Cameron Diaz only gets to be unbearably obnoxious–her usual persona–when Tom Cruise is off screen during Knight and Day, which, luckily, isn’t often. Amusingly, Cruise’s absence coincides with supporting cast member Maggie Grace’s principal scene and seeing her and Diaz together is chilling… Attack of the content-less blondes.

Luckily, Cruise is around for most of the film and he makes it a breezy, amusing experience. There are a few concepts at play–it’s a James Bond movie told from the perspective of the good Bond girl, it’s Cruise slightly aping the Mission: Impossible franchise, but mostly it’s just seeing what a movie star can do. I find most of Cruise’s work post-Risky Business and pre-Magnolia to be unbearable (the male Cameron Diaz?), but Knight shows, whatever the hiccups, he’s a movie star and, thankfully, still able to turn in a good performance.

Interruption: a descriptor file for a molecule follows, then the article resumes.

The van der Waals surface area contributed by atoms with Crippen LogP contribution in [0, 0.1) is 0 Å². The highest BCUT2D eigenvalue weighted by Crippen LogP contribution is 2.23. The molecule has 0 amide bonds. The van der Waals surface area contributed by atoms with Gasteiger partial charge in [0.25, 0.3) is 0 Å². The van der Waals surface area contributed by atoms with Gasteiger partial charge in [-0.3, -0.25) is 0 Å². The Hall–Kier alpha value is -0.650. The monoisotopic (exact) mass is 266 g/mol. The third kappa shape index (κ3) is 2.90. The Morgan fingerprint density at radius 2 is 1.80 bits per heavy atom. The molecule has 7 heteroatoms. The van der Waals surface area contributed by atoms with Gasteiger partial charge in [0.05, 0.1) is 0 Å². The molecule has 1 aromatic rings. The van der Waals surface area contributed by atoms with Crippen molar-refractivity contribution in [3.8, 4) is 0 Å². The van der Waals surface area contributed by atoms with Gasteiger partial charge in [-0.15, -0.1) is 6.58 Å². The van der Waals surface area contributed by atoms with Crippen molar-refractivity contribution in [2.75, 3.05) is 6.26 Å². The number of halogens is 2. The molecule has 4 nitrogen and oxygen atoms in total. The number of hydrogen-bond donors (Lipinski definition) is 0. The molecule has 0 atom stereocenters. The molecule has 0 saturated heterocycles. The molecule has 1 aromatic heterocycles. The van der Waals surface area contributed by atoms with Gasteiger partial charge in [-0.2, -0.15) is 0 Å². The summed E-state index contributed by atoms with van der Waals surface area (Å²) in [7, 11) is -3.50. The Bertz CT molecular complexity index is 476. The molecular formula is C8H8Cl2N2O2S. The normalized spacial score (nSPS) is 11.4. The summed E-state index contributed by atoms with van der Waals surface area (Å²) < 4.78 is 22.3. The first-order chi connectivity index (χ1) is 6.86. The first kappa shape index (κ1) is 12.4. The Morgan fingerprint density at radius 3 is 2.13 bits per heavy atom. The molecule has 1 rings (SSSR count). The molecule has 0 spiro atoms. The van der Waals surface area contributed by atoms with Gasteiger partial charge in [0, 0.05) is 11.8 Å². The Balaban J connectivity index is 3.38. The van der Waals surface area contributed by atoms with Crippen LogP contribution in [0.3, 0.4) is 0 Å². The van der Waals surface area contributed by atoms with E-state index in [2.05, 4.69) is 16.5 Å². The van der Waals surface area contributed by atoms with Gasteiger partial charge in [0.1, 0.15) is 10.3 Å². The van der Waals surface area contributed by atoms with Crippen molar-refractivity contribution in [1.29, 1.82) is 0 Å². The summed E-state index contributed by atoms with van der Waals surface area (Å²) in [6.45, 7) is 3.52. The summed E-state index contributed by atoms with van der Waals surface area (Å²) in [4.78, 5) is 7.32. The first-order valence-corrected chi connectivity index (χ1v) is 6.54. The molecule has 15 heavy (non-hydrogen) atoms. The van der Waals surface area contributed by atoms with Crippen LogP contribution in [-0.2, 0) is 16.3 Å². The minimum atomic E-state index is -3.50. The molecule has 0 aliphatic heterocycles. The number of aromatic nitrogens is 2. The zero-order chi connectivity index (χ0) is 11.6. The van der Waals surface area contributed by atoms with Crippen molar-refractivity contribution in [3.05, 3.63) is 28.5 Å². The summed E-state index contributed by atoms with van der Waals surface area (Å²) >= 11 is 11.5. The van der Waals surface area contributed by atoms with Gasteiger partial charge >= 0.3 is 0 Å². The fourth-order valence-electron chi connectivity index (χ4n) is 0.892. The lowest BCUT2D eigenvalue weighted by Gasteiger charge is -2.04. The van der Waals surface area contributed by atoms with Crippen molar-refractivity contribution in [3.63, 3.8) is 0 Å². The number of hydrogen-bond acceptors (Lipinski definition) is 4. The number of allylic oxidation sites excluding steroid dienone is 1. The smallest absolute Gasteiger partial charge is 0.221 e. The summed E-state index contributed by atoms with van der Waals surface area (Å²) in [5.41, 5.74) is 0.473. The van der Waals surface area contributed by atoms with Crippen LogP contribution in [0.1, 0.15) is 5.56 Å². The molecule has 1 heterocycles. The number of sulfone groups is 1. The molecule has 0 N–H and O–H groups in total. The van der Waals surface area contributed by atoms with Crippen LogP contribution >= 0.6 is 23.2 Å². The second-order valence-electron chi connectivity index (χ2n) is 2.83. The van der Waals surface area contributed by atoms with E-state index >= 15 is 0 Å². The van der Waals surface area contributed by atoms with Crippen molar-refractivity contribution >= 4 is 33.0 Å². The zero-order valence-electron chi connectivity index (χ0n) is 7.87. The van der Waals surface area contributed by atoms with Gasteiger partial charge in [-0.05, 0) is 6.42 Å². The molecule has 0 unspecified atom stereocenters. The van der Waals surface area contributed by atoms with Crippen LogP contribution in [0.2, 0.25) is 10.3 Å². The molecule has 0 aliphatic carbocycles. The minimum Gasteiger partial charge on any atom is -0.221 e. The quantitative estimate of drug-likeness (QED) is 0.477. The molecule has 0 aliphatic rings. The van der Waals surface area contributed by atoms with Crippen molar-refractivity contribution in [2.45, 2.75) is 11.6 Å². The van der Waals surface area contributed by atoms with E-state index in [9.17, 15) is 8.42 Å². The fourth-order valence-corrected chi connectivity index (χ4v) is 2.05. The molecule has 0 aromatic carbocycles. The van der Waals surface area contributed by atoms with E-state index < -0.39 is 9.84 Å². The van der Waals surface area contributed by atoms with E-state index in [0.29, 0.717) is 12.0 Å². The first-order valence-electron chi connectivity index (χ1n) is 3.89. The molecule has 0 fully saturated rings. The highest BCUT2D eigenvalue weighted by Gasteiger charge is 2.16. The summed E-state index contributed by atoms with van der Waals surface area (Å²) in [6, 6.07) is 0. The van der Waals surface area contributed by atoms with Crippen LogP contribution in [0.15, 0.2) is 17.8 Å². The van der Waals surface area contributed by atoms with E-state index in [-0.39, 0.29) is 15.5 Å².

It’s unfortunate it’s not in a better script with a better director (Mangold’s reliance on awful-looking CG composites for action scenes is inexplicable), but couch-jumping has its costs.

Besides Paul Dano, who’s great in a small but essential role, the supporting cast is surprisingly weak. Peter Sarsgaard has a lousy accent, Viola Davis can’t figure out how to play a terribly written role… Marc Blucas is barely in the film, but he gives one of the better performances.

A lot of Knight and Day plays like Romancing the Stone, only less charming (Diaz is most appealing when playing drunk).

It’s up to Cruise to carry it and he does.

1.5/4★½

CREDITS

Directed by James Mangold; written by Patrick O’Neill; director of photography, Phedon Papamichael; edited by Quincy Z. Gunderson and Michael McCusker; music by John Powell; production designer, Andrew Menzies; produced by Cathy Konrad, Todd Garner and Steve Pink; released by 20th Century Fox.

Starring Tom Cruise (Roy Miller), Cameron Diaz (June Havens), Peter Sarsgaard (Fitzgerald), Jordi Mollà (Antonio), Viola Davis (Director George), Paul Dano (Simon Feck), Falk Hentschel (Bernhard), Marc Blucas (Rodney), Lennie Loftin (Braces) and Maggie Grace (April Havens).